Long term care insurance is a great way to pay for assisted living, and planning ahead is important when considering how to pay for senior housing and care. Nearly 75% of people over the age of 65 will require long-term care and services at some point. Buying into long-term care insurance when a person is in their 50s and 60s is the most common time to do so.

  • Long-term care insurance helps cover the costs of chronic medical conditions.
  • Individuals and couples with the ability to pay into long-term care insurance have the advantage of a head start in allocating funds for senior care.

Veteran Aid and Assistance – MAYBE:

This benefit is available to some military veterans and surviving spouses who live in an assisted living community and those who have in-home care.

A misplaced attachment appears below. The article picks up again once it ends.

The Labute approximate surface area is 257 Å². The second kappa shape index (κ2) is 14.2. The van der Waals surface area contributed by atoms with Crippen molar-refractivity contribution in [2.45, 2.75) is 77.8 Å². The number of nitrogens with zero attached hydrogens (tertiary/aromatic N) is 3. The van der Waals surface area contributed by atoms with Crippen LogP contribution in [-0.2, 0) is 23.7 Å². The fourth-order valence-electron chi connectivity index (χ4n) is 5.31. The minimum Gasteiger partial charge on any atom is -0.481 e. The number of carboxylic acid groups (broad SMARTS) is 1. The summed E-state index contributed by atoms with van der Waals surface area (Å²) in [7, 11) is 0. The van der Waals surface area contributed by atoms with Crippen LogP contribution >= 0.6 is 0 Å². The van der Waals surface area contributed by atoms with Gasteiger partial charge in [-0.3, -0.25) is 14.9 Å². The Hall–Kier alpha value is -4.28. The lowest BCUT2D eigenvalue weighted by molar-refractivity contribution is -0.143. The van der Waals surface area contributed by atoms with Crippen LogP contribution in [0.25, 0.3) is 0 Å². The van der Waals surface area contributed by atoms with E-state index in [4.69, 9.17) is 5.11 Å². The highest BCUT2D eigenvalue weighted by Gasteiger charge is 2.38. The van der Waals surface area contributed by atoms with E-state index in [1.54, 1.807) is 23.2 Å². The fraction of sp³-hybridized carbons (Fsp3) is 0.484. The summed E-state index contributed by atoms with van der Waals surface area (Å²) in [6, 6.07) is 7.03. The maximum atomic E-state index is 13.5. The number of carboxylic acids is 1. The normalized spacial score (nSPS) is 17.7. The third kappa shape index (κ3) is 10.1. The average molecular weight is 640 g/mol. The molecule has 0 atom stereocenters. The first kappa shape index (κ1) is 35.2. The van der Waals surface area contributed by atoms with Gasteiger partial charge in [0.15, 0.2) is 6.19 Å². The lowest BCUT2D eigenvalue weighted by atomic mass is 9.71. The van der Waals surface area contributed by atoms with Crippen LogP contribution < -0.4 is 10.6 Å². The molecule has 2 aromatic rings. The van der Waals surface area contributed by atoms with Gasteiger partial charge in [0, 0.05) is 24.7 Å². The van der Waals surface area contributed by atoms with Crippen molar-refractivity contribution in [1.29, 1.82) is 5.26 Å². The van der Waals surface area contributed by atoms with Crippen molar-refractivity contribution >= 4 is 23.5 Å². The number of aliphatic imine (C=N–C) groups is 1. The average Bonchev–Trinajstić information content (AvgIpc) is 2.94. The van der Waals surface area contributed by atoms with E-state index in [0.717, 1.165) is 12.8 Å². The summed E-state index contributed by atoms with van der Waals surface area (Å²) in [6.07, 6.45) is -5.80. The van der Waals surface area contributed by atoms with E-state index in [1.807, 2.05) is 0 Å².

• There are specific guidelines, but a veteran may qualify for as much as $2,050 each month.
  • A veteran with a sick spouse may be eligible for $1,600 per month.
  • If a veteran has passed, their surviving spouse can qualify for $1,300 per month.

Questions to ask a skilled nursing facility

  • Is the facility licensed?
  • Has the facility’s license ever been revoked?
  • Is the facility Medicare/Medicaid certified?
  • What types of insurance is accepted?
  • Are all specific medical needs able to be met?
  • What services are offered?
  • What is the rate for basic care?
  • Are any reviews available to be seen by the public?
  • Are protocols in place to ensure healthy, balanced meals?
  • What if an individual has specific dietary restrictions, can they be met at the facility?

Additional questions and inquiries to ask skilled nursing facilities